There was two final things to do: I didn’t have a background yet, and IceWM doesn’t draw icons on the desktop. The first problem was fixed easily once I had found the right command to make a background appear, the second one needed the install and configuration of iDesk. It took some tries, and the default text colour was a horrible kind of green, but after some tweaking I had a “Computer” icon on the desktop. I figured that was enough.

After that, things became easier. There was some additional configuring to do, mainly to get the menu right, provide some launcher icons in the toolbar, and configuring some keyboard shortcuts. After that, I simply installed anything I thought my girlfriend would need. Looking at the end-result, I thought it was well worth the trouble.

Yes, there was some trouble πŸ˜‰ It took three evenings to do what I just typed down, mainly because I hit some snags along the way, and I didn’t want to lose too much sleep. There was no way my girlfriend could have done this on her own, or even the casual linux user. It took lots of tries, much googling, much browsing of linux forums and configuration guides, etc.

So then, why do it? Why jump through so many hoops to make a Linux desktop look like some other operating system, instead of just installing XP or Vista, or even a different, easier Linux distribution? Well, I mentioned the answer at the beginning of this article: speed. While looking like Vista (and I do believe it’s close enough to fool the normal pc user), it behaves nothing like it. Vista wouldn’t even install on this machine. XP would be slow. Easy Linux distributions had been installed on this machine and were underperforming too. Now, the old PC was faster than it had ever been. Yes, it’s been a bitch to set up, but I’m confident I can put anyone in front of this computer, and they wouldn’t have any problem at all using it. I’m rather proud of it, actually πŸ˜‰

I’ll try to back up my claims of speed by comparing boot times etc with those of Jen’s laptop, which has better hardware, and a fresh XP install. I’ll post the results in the next couple of days.



8 Responses to Making that old PC useful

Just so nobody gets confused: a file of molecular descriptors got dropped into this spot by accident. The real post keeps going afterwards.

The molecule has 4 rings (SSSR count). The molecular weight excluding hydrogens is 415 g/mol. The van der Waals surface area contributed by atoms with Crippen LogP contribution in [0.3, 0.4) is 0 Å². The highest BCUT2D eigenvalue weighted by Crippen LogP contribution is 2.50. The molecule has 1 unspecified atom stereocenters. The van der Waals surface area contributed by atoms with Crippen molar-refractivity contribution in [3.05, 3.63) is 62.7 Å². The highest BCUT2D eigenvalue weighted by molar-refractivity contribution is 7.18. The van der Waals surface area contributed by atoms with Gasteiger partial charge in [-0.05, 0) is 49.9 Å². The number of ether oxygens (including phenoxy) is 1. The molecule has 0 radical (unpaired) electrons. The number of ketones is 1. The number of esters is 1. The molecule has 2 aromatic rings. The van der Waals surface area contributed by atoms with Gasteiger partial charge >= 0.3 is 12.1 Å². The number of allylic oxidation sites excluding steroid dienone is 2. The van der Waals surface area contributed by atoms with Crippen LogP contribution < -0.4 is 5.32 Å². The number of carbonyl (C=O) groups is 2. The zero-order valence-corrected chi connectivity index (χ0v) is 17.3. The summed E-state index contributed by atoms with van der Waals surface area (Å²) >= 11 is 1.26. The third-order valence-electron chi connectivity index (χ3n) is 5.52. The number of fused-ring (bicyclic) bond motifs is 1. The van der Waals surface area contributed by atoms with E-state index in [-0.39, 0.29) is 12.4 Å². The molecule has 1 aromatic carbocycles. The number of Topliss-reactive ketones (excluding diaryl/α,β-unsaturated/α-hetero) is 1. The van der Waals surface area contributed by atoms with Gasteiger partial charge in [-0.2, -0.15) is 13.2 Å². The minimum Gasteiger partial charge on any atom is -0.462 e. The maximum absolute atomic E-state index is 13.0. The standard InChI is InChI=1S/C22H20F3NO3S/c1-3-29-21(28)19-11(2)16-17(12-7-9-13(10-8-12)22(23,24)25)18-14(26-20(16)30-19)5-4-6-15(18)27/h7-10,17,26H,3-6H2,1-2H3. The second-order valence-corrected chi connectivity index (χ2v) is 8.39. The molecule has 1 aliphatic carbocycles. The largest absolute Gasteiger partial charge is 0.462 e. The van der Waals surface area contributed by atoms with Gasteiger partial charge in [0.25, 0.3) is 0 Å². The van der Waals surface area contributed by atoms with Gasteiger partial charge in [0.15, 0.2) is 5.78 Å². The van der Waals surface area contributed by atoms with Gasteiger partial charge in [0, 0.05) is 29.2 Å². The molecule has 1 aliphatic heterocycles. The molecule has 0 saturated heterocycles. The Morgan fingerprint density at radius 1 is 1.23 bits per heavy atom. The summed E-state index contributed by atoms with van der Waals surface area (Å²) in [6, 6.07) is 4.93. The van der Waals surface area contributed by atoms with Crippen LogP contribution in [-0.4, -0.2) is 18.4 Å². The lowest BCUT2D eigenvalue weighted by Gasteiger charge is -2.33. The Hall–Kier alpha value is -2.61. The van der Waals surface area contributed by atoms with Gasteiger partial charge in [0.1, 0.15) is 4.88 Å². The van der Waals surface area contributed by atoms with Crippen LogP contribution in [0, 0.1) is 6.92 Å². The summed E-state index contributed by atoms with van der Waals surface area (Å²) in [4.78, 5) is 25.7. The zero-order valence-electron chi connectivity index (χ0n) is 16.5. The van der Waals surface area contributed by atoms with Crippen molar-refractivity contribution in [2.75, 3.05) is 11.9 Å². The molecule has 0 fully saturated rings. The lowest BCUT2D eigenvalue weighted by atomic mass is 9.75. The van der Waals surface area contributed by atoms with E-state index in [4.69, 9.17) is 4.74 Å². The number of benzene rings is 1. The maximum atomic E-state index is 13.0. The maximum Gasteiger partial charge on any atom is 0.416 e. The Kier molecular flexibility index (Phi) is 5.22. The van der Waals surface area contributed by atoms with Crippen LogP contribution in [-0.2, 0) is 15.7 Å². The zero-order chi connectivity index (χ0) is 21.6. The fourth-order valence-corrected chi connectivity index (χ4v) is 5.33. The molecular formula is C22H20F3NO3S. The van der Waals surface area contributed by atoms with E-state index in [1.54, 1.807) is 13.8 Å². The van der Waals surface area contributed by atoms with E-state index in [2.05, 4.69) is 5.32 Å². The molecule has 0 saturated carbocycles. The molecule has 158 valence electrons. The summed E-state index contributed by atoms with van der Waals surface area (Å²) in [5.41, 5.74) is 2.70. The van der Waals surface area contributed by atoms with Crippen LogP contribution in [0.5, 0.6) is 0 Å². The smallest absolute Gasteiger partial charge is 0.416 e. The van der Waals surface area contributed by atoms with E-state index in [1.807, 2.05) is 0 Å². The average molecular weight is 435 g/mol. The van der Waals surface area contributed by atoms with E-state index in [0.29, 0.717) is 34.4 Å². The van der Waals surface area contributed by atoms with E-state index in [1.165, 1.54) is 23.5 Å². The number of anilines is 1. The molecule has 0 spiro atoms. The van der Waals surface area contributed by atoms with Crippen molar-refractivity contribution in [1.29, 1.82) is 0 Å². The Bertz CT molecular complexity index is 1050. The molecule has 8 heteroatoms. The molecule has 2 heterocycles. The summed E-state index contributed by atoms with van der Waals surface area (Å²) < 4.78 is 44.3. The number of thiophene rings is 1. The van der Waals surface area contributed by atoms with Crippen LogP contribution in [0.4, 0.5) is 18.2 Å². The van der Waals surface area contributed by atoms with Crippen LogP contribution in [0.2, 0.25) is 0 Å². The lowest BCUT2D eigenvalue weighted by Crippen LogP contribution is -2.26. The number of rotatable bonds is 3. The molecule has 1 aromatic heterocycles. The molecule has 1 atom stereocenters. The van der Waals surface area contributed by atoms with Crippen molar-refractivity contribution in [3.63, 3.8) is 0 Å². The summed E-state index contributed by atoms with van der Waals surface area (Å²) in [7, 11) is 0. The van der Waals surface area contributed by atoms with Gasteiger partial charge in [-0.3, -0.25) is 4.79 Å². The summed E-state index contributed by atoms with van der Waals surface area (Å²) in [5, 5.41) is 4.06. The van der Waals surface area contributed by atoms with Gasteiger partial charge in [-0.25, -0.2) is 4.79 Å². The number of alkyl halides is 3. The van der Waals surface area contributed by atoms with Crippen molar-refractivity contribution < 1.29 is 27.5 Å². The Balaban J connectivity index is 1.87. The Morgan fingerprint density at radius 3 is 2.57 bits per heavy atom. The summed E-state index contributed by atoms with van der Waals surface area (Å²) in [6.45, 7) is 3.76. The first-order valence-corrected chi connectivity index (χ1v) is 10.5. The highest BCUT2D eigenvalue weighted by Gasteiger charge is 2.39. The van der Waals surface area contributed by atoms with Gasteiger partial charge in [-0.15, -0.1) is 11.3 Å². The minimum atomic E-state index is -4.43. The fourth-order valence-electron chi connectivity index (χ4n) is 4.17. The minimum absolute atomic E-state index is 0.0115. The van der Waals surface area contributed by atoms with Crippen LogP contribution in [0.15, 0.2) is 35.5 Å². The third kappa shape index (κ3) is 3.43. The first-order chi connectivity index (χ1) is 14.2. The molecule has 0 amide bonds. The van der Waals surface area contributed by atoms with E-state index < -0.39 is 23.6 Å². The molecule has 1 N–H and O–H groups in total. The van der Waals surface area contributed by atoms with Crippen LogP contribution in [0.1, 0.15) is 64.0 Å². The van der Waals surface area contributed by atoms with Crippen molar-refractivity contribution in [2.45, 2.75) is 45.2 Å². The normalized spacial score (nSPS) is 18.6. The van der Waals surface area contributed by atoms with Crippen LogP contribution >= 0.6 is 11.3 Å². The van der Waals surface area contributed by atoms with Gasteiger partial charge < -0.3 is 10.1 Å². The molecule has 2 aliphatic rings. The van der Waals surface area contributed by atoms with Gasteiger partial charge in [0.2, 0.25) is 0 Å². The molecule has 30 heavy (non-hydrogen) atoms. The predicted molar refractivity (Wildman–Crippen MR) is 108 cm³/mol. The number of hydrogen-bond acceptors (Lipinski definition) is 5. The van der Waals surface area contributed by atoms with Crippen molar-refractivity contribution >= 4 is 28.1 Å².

1. Zhymm says:

    Wow, nice “blow-by-blow” description of all you went through with this project!

    I’ve been intending to give Arch a try (on and old box), just haven’t made the time to have at it. Your missive certainly gives one plenty of incentive to give it a go.


  2. celettu says:


    It’s well worth it. The beauty of Arch that is you can make it just what you want it. There’s no default desktop, so you can just pick one.

    That, and it’s documentation is second to none. The wiki covers almost everything. Also, don’t forget the Beginner’s guide and the Official Install Guide πŸ™‚

    If you do try it, let me know how it went!

  3. nongeekboy says:

    Hey! Great story, you made me say “I must try this arch linux on my old box too (an AMD XP 1800 with 356M RAM :p)”. Thx for the excellent article.

  4. celettu says:

    It’ll run just fine πŸ™‚ To really make a difference, I suggest using a window manager instead of a desktop environment. I only have experience with openbox and icewm, but there are other nice ones out there.

    And if you’re serious about installing Arch, the wiki is your holy land πŸ™‚

  5. nongeekboy says:

    I made it :D. I ‘m starting to love Arch. Thx again for the great article. I installed Icewm (window manager) and PCman (file manager). I had some problems with the graphic card (ATI) but the the Arch wiki helped me a lot. Now I want to make it look like Vista (I have a brother who loves vista, not a girlfriend ). Thx again for the post. When will finish all the tuning (I don’t have enough time for linux) I will post a screenshot with my Arch-Vista looking desktop.

  6. celettu says:


    Oooh, configuring linux can be a neverenderending story. Just USING it, however, is easy as pie πŸ™‚

  7. a1ex says:

    I’d suggest to use PCManFM. Its very lean and has optional support for managing your Desktop Icons and Wallpaper. Which is definately preferable to iDesk if you need them imho.

  8. celettu says:


    PCManFM is a decent File Manager, but unlike Thunar, it’s not available in Dutch. It’s actually the only reason I don’t use it.

    iDesk only supports launchers, but you can do more with it in terms of transparency and colours.